Twenty miles to the west of Portland is Washington County; home to the Tualatin River, Barney Reservoir, Hagg Lake and both the Willamette and Columbia Rivers. Incorporated in 1876, the City of Hillsboro has had a secure municipal water supply since the 1940s. Through effective long-term planning and dedicated conservation efforts, the City of Hillsboro is meeting the water needs of its residents and managing its water supply for the future.

Innovation and Leadership

Since the 1960s, Hillsboro has established its status as a water management leader with the collaborative development of natural rain-fed, gravity-flow reservoirs supporting three core water goals: public health, reliability, and vitality of the communities it served. Rapid residential and commercial growth beginning in the 1980s required facilities expansion and new partnerships with other water providers in the Tualatin Valley watershed as well.

Collaborative Management and Successcity of hillsboro

The future success of Hillsboro’s water supply relies on two key components: managing water sources and quality, and active usage conservation efforts with residential and commercial users. Working collaboratively with industrial and agricultural landowners within the watershed, Hillsboro monitors water sources for quality, cloudiness, and flow.

The City researched watershed influencers in the area and now maintains a geodatabase of that information to aid with management. Hillsboro has actively sought partners to implement river quality improvement programs through relationship-building and by offering grants to non-profits willing to perform quality improvement projects in the Tualatin Watershed.

Clean Water Services (CWS) a regional water resources management utility also has programs in place supported by the City. Initiatives ranging from contamination mitigation to tree planting and riparian environmental maintenance to habitat enrichment in support of butterfly colonies are conducted by CWS. The programs of both agencies reinforce the key concept that a healthier watershed requires fewer interventions.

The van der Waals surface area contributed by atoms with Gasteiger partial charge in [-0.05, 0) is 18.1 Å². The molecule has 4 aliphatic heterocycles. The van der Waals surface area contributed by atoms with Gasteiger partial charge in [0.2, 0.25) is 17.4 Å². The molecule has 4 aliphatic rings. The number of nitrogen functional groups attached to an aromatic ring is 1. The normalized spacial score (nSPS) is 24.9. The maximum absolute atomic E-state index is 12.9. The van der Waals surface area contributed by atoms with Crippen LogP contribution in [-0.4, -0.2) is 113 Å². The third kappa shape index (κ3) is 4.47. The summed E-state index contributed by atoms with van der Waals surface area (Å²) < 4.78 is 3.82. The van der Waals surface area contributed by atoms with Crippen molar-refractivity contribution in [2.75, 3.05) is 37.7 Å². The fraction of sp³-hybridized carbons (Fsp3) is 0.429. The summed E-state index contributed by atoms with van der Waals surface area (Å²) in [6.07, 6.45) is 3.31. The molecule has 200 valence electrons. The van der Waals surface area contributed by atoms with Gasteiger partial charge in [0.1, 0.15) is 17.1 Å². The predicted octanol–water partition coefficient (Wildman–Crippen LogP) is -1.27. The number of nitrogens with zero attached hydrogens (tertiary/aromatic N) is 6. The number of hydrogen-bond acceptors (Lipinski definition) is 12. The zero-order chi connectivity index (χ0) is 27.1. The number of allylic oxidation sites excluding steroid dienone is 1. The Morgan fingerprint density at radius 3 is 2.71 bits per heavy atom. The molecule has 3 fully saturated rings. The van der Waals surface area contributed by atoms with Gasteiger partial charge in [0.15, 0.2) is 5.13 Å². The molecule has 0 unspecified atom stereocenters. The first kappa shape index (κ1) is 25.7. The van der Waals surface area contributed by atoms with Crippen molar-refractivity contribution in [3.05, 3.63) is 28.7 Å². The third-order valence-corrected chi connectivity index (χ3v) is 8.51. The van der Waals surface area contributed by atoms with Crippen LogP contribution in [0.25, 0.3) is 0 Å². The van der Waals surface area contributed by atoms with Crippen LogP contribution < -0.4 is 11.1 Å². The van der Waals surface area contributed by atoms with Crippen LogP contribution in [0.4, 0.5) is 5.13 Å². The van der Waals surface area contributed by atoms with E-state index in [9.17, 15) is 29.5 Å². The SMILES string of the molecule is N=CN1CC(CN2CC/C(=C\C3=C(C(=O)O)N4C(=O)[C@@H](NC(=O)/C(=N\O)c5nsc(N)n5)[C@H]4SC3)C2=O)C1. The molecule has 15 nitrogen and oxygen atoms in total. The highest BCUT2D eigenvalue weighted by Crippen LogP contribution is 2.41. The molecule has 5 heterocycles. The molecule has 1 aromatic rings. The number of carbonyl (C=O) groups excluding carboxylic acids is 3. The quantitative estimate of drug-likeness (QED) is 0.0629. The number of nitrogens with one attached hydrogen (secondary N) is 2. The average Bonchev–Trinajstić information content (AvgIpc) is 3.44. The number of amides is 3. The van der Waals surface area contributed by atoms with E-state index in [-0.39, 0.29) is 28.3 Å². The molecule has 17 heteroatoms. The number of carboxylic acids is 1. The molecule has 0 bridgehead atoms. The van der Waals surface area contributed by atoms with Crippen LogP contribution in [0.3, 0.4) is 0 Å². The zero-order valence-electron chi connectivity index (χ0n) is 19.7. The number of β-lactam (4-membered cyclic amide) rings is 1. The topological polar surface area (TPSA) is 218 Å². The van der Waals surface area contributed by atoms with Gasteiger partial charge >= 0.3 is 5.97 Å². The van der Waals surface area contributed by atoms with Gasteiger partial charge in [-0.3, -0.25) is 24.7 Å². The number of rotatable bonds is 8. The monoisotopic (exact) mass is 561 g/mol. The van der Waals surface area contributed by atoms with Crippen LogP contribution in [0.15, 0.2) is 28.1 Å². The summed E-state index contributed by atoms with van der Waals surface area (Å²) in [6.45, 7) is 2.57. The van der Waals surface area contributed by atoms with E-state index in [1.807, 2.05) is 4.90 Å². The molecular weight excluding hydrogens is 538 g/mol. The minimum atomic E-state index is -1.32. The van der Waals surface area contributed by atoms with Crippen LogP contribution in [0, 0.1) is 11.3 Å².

Hillsboro enthusiastically offers conservation opportunities to its water use customers, as well. Recent programs have included automated meter monitoring to detect leaks quickly; rebates to encourage efficiency upgrades of toilets and washing machines, and installation of automated, weather-based controls on landscape irrigation systems. Focused outreach efforts to implement conservation strategies with commercial users, community organizations and schools are also ongoing.

Leadership for Years to Come

Water reliability has been a key factor in the City of Hillsboro’s growth and success over the last 20 years. Supporting a healthy balance of commercial, industrial and residential users, the city’s collaborative approach has allowed it to be recognized as a regional leader in the development of resources and partnerships to meet water needs into the future.

The City of Hillsboro is preparing for development of additional water storage through aquifer storage recovery (ASR), technology for water resources management and environmental protection that enables storage deep underground when water is available, for recovery when needed to meet urban, agricultural, ecosystem, industrial, recreational, emergency and other water uses. This technology will provide an additional 50-100 million gallons of water storage for their customer base.

Striving to be a good steward of a healthy and vibrant watershed means water usage averaging 17.5 million gallons/day, with peak summer day use levels of 32.6 million gallons. Efforts to be a good steward of the water supply also includes a reduction in residential per capita water use from 97 gallons/day in 2002 to 64 gallons/day in 2013, due in part to implementation of active water supply management and conservation programs.